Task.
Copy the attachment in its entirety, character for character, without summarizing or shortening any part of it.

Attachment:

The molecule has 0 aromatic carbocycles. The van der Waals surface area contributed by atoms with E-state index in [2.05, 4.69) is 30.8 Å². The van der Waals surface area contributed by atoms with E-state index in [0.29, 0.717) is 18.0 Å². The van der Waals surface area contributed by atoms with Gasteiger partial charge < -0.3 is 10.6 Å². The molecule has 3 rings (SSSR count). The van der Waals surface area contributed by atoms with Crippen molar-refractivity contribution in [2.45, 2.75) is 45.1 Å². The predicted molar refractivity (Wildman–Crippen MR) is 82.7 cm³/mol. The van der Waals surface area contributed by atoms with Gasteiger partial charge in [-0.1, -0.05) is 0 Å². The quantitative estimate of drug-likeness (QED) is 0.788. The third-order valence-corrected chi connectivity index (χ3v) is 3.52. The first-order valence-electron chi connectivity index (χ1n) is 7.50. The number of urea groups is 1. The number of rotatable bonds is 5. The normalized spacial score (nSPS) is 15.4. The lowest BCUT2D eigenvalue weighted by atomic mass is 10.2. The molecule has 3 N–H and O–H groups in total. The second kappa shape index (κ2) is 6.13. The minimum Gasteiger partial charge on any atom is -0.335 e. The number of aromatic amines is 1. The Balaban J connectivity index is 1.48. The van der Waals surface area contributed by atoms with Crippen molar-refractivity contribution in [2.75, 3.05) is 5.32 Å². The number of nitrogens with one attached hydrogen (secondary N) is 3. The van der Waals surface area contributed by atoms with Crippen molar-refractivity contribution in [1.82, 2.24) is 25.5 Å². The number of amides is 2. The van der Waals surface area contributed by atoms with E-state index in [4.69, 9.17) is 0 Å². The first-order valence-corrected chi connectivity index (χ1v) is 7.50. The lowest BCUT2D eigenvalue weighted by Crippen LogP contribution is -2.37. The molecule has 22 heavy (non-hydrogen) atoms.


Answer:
The molecule has 0 aromatic carbocycles. The van der Waals surface area contributed by atoms with E-state index in [2.05, 4.69) is 30.8 Å². The van der Waals surface area contributed by atoms with E-state index in [0.29, 0.717) is 18.0 Å². The van der Waals surface area contributed by atoms with Gasteiger partial charge < -0.3 is 10.6 Å². The molecule has 3 rings (SSSR count). The van der Waals surface area contributed by atoms with Crippen molar-refractivity contribution in [2.45, 2.75) is 45.1 Å². The predicted molar refractivity (Wildman–Crippen MR) is 82.7 cm³/mol. The van der Waals surface area contributed by atoms with Gasteiger partial charge in [-0.1, -0.05) is 0 Å². The quantitative estimate of drug-likeness (QED) is 0.788. The third-order valence-corrected chi connectivity index (χ3v) is 3.52. The first-order valence-electron chi connectivity index (χ1n) is 7.50. The number of urea groups is 1. The number of rotatable bonds is 5. The normalized spacial score (nSPS) is 15.4. The lowest BCUT2D eigenvalue weighted by atomic mass is 10.2. The molecule has 3 N–H and O–H groups in total. The second kappa shape index (κ2) is 6.13. The minimum Gasteiger partial charge on any atom is -0.335 e. The number of aromatic amines is 1. The Balaban J connectivity index is 1.48. The van der Waals surface area contributed by atoms with Crippen molar-refractivity contribution in [2.75, 3.05) is 5.32 Å². The number of nitrogens with one attached hydrogen (secondary N) is 3. The van der Waals surface area contributed by atoms with Crippen molar-refractivity contribution in [1.82, 2.24) is 25.5 Å². The number of amides is 2. The van der Waals surface area contributed by atoms with E-state index in [4.69, 9.17) is 0 Å². The first-order valence-corrected chi connectivity index (χ1v) is 7.50. The lowest BCUT2D eigenvalue weighted by Crippen LogP contribution is -2.37. The molecule has 22 heavy (non-hydrogen) atoms.